August 18, 2018
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Myanmar trade on thin ice

  • Category: Trade

China, Japan poised to cut out Thai firms

Thai businesses must be ready to seize Myanmar's new opportunities by late 2015, when the Asean Economic Community (AEC) will kick off, or they will be squeezed out of the market by Japan and China, say experts.

Nitivadee Manitkul, the Foreign Ministry's director of economic relations and cooperation, said Thailand's private sector currently lacks the knowledge to take advantage of the trade agreements or operate effectively in Myanmar.

Japan, on the other hand, has already set up an information office to help its companies gain a foothold in the previously military-run nation, she said.

"Currently, 80% of Thai-Myanmar trade occurs on the border and still operates under the same conditions as before Myanmar opened up," said Ms Nitivadee.

She said Board of Investment initiatives are also failing to promote Thai investments abroad effectively.

Myanmar will chair Asean next year, then the AEC will take effect at the end of 2015, reinforcing the Myanmar government's steady efforts to promote foreign investment, said Ms Nitivadee.

In a related development, Thailand's International Institute for Trade and Development will soon issue a report on Thai investment opportunities in Myanmar to spearhead the delivery of useful information to Thai businesses.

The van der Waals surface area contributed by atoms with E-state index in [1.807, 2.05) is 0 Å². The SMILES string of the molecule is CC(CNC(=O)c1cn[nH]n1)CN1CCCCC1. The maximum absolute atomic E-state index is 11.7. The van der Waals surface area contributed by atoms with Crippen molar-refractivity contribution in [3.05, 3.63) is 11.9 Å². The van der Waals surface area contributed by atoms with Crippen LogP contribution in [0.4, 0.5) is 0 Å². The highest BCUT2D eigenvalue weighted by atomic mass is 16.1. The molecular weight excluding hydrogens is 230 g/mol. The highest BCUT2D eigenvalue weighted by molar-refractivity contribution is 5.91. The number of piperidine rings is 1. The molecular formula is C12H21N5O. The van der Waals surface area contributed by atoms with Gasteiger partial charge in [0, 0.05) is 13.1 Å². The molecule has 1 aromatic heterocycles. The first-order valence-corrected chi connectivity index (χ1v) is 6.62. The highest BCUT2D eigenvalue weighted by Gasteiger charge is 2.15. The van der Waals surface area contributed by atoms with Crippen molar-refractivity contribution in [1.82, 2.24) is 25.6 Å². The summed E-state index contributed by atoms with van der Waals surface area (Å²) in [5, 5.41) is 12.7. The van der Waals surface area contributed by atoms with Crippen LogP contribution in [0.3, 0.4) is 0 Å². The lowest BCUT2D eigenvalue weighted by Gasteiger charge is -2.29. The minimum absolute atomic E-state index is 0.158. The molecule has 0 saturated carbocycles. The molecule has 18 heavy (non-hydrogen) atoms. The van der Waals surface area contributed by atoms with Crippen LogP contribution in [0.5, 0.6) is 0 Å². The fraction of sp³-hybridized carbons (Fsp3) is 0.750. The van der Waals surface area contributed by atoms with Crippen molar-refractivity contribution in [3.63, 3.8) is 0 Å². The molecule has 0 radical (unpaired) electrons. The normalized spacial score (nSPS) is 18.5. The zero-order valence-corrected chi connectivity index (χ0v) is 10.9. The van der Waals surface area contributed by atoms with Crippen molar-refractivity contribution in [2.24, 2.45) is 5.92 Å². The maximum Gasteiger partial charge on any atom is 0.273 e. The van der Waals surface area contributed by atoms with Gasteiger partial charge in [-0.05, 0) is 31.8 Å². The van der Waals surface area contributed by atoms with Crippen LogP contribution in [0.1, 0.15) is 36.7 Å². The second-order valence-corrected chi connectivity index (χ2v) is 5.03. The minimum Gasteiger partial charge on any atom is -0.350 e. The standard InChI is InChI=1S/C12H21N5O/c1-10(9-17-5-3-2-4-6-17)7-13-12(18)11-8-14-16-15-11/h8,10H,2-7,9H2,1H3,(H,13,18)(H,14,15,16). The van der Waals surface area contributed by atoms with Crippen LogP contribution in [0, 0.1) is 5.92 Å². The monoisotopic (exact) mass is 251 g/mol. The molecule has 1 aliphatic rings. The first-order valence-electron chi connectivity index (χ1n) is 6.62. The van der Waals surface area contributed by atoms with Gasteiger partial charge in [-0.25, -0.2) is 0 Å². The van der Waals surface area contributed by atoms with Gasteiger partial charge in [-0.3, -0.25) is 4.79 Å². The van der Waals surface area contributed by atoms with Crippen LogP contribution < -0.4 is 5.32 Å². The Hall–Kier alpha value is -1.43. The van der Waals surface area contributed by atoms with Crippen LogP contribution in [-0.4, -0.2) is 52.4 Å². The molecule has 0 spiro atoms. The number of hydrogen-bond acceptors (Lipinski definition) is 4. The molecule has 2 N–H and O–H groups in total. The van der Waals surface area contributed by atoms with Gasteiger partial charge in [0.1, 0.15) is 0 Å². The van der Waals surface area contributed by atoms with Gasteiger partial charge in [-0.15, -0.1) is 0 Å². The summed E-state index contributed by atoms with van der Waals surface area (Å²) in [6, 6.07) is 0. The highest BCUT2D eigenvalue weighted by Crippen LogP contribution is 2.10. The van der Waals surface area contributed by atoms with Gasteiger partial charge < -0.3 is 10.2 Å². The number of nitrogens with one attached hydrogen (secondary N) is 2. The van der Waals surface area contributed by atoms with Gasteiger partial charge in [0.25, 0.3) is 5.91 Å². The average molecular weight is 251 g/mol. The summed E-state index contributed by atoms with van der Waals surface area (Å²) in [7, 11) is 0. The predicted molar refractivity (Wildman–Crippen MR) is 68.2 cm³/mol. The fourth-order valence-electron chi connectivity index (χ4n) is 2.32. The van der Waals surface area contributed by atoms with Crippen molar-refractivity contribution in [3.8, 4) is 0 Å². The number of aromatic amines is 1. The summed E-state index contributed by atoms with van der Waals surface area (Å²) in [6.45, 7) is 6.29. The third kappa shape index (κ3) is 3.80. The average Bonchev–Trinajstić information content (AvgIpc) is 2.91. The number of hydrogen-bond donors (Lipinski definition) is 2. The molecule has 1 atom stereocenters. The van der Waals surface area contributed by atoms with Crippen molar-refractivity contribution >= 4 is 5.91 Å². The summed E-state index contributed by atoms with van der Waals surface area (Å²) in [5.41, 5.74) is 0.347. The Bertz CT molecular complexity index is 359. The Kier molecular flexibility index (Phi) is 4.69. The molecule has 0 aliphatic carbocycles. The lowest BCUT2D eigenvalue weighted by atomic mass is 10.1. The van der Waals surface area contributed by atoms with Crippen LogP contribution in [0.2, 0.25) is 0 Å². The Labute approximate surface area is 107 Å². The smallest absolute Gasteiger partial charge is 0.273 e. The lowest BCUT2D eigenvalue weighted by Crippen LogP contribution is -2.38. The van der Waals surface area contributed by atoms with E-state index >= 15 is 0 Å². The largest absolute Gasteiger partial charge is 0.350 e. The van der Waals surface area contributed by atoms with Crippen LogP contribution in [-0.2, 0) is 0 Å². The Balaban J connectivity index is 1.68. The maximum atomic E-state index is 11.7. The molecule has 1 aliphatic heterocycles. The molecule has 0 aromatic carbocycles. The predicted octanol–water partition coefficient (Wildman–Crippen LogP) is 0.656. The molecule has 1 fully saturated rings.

"One of the most overlooked factors in conducting businesses in Myanmar is the country's business culture such as business attire," said Teera Sindecharak, a researcher on the report.

He said while Thailand has a long-established trading relationship with Myanmar, the historical link can also involve unresolved grievances.

"Our perceptions of them must change to accommodate this new reality," said Mr Teera.

To realise opportunities in Myanmar, Thai investors must overcome challenges such as inadequate basic infrastructure and protracted ethnic conflicts.

But Watcharas Leelawath, the report's lead researcher, said understanding local and, especially, foreign investment law is the most crucial aspect for Thai firms.

"But what we found out during our research is such laws are ambiguous and difficult to follow," he said.

Mr Watcharas said government seminars should be organised to inform investors, who could miss out through not being aware of new trade deals.

This article first appeared in the Bangkok Post on September 14, 2013.

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